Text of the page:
Since it was first launched in 2006, G Suite, the platform for many cross-program interactions, has been a very popular hub for many forms of cloud computing, software, and products made by Google. Through its use and application, people have been able to use both Google made and non-Google made applications through this multiplatform utilizing conversion service.
While Google Drive is the custom Google file hosting service, G Suite also allows its user to integrate files into Dropbox that are normally file types exclusive to Google Drive (Google Docs, Google Slides, etc.). Here are a few of the ways that you can use G Suite to access Google application functions on your Dropbox account.
Creating Google Drive Type Files
With G Suite, Dropbox users are able to create and store Google Docs, Sheets, and Slides in Dropbox alongside other various types of files. These documents are the exact same as those found within Google Drive itself; they are Google files. This is in contrast to the external use of files created in Google Drive itself, which must be downloaded as Microsoft Word documents, or some other non-Google form of file for use outside of Google services.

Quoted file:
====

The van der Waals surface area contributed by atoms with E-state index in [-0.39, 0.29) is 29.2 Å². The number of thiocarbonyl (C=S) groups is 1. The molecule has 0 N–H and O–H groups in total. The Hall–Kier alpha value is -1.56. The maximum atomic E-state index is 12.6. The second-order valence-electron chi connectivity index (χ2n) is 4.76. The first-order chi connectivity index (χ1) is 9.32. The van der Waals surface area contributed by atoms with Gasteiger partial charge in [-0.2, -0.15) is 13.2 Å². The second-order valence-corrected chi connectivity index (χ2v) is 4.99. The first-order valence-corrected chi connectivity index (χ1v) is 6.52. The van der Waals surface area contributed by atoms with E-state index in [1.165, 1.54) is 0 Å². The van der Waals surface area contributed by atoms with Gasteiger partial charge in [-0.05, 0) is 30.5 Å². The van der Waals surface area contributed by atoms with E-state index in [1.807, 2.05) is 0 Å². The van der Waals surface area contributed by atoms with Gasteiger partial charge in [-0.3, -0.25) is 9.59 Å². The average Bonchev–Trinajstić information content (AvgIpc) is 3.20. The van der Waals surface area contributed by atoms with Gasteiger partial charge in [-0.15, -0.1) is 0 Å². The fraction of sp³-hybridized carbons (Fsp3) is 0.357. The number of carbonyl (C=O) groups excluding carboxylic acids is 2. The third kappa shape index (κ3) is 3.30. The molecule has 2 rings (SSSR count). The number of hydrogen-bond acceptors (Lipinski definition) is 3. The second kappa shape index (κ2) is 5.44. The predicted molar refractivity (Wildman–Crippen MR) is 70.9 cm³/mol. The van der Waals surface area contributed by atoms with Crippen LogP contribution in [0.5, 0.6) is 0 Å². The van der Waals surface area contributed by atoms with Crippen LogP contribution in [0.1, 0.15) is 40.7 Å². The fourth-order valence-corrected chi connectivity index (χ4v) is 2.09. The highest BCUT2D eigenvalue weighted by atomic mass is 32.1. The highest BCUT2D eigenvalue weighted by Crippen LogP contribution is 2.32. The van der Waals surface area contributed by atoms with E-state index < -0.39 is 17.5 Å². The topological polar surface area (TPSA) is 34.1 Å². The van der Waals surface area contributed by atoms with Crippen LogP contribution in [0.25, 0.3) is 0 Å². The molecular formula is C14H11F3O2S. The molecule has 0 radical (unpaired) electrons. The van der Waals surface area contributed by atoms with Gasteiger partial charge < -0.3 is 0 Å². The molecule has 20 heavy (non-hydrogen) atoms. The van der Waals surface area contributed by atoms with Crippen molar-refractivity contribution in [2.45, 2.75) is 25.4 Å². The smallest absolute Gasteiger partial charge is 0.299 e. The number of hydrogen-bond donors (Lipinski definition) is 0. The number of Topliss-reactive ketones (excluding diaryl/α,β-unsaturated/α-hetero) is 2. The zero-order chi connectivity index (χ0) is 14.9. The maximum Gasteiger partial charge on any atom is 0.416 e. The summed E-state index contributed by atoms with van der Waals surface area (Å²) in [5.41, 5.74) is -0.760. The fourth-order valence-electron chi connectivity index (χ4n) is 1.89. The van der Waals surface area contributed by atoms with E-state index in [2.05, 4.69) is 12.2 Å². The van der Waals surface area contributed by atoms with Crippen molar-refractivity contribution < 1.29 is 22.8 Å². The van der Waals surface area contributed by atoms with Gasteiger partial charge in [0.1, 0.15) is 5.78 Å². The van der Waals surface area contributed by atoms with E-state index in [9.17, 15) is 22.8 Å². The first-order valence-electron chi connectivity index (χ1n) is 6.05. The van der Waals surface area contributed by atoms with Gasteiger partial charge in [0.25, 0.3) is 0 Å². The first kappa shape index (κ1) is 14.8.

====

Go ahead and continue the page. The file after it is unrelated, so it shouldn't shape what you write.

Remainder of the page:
Using Google Type Files to Edit Microsoft Files Without Format Change
Dropbox, with its permissions to host and edit Google files, can also allow for the use and editing of Microsoft files. In Google Drive, this requires converting the Microsoft file into the equivalent Google file (ex. Microsoft Word becomes Google Docs). However, in Dropbox, users can directly edit Microsoft files without having to change them into Google files. This is often advantageous when compared to Google Drive, as when having no choice but to convert files between Microsoft and Google versions, information is occasionally relocated or accidentally deleted in file conversion.
Transferring Sharing Permissions
Another great benefit to the use of Dropbox on G Suite is that users are also able to transfer sharing permissions on Google to Dropbox itself. Google-type files can now be added to your Dropbox folders and still maintain the same sharing permissions as when they were on your Google Drive or other Google applications. This effectively allows you to commit to the file-sharing aspect of Dropbox, where you can share your files through the service directly instead of Google services.
G Suite has been massively helpful in allowing Google to integrate external services with their own. The G Suite platform also integrates services from many other types of programs that are not owned by Google but allow for greater interconnectivity. With this level of collaboration, G Suite allows users of Dropbox and other platforms to integrate their work with Google programs more effectively.